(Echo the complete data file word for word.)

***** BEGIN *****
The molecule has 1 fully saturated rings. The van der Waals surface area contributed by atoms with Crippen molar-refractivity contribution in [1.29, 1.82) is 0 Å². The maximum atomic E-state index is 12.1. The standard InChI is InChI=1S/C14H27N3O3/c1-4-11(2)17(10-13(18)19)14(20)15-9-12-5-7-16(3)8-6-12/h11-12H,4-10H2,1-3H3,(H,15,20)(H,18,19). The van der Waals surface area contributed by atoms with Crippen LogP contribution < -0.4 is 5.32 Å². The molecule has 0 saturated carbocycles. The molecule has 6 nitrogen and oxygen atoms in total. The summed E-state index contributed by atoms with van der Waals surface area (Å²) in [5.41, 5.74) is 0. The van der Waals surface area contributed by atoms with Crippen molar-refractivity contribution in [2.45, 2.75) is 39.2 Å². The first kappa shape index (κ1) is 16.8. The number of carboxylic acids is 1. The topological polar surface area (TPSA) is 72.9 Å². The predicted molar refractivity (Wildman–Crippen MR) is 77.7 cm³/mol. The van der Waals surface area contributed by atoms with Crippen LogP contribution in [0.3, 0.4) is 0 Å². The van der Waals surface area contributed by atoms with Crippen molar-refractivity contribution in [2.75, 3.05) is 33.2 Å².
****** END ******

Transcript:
The molecule has 1 fully saturated rings. The van der Waals surface area contributed by atoms with Crippen molar-refractivity contribution in [1.29, 1.82) is 0 Å². The maximum atomic E-state index is 12.1. The standard InChI is InChI=1S/C14H27N3O3/c1-4-11(2)17(10-13(18)19)14(20)15-9-12-5-7-16(3)8-6-12/h11-12H,4-10H2,1-3H3,(H,15,20)(H,18,19). The van der Waals surface area contributed by atoms with Crippen LogP contribution < -0.4 is 5.32 Å². The molecule has 0 saturated carbocycles. The molecule has 6 nitrogen and oxygen atoms in total. The summed E-state index contributed by atoms with van der Waals surface area (Å²) in [5.41, 5.74) is 0. The van der Waals surface area contributed by atoms with Crippen molar-refractivity contribution in [2.45, 2.75) is 39.2 Å². The first kappa shape index (κ1) is 16.8. The number of carboxylic acids is 1. The topological polar surface area (TPSA) is 72.9 Å². The predicted molar refractivity (Wildman–Crippen MR) is 77.7 cm³/mol. The van der Waals surface area contributed by atoms with Crippen LogP contribution in [0.3, 0.4) is 0 Å². The van der Waals surface area contributed by atoms with Crippen molar-refractivity contribution in [2.75, 3.05) is 33.2 Å².